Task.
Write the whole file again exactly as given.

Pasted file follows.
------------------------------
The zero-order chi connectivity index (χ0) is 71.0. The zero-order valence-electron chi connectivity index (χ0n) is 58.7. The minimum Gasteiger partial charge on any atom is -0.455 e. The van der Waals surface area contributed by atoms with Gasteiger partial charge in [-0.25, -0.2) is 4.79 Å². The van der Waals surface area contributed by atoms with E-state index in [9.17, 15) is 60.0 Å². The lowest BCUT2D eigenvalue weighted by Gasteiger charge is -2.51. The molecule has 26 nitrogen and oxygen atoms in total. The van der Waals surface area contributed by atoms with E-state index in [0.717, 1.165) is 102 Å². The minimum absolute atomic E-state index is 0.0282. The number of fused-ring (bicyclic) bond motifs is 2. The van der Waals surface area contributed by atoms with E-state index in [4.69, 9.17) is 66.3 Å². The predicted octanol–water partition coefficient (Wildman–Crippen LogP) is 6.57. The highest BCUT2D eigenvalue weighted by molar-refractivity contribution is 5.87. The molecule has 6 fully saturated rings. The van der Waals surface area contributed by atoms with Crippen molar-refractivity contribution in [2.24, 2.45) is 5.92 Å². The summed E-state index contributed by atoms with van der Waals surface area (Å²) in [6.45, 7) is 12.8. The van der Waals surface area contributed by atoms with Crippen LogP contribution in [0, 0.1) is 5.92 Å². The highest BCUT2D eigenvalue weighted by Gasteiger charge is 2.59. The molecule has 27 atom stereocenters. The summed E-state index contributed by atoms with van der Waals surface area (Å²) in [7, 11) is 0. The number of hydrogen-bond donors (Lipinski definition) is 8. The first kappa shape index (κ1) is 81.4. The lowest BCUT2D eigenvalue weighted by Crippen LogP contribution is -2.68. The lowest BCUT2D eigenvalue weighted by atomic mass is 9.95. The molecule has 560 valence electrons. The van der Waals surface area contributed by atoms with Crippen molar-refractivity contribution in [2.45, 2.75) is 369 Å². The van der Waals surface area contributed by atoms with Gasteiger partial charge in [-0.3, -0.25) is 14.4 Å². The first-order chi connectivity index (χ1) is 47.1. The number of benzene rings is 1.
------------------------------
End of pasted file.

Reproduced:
The zero-order chi connectivity index (χ0) is 71.0. The zero-order valence-electron chi connectivity index (χ0n) is 58.7. The minimum Gasteiger partial charge on any atom is -0.455 e. The van der Waals surface area contributed by atoms with Gasteiger partial charge in [-0.25, -0.2) is 4.79 Å². The van der Waals surface area contributed by atoms with E-state index in [9.17, 15) is 60.0 Å². The lowest BCUT2D eigenvalue weighted by Gasteiger charge is -2.51. The molecule has 26 nitrogen and oxygen atoms in total. The van der Waals surface area contributed by atoms with E-state index in [0.717, 1.165) is 102 Å². The minimum absolute atomic E-state index is 0.0282. The number of fused-ring (bicyclic) bond motifs is 2. The van der Waals surface area contributed by atoms with E-state index in [4.69, 9.17) is 66.3 Å². The predicted octanol–water partition coefficient (Wildman–Crippen LogP) is 6.57. The highest BCUT2D eigenvalue weighted by molar-refractivity contribution is 5.87. The molecule has 6 fully saturated rings. The van der Waals surface area contributed by atoms with Crippen molar-refractivity contribution in [2.24, 2.45) is 5.92 Å². The summed E-state index contributed by atoms with van der Waals surface area (Å²) in [6.45, 7) is 12.8. The van der Waals surface area contributed by atoms with Crippen LogP contribution in [0, 0.1) is 5.92 Å². The highest BCUT2D eigenvalue weighted by Gasteiger charge is 2.59. The molecule has 27 atom stereocenters. The summed E-state index contributed by atoms with van der Waals surface area (Å²) in [7, 11) is 0. The number of hydrogen-bond donors (Lipinski definition) is 8. The first kappa shape index (κ1) is 81.4. The lowest BCUT2D eigenvalue weighted by Crippen LogP contribution is -2.68. The lowest BCUT2D eigenvalue weighted by atomic mass is 9.95. The molecule has 560 valence electrons. The van der Waals surface area contributed by atoms with Crippen molar-refractivity contribution in [2.45, 2.75) is 369 Å². The van der Waals surface area contributed by atoms with Gasteiger partial charge in [-0.3, -0.25) is 14.4 Å². The first-order chi connectivity index (χ1) is 47.1. The number of benzene rings is 1.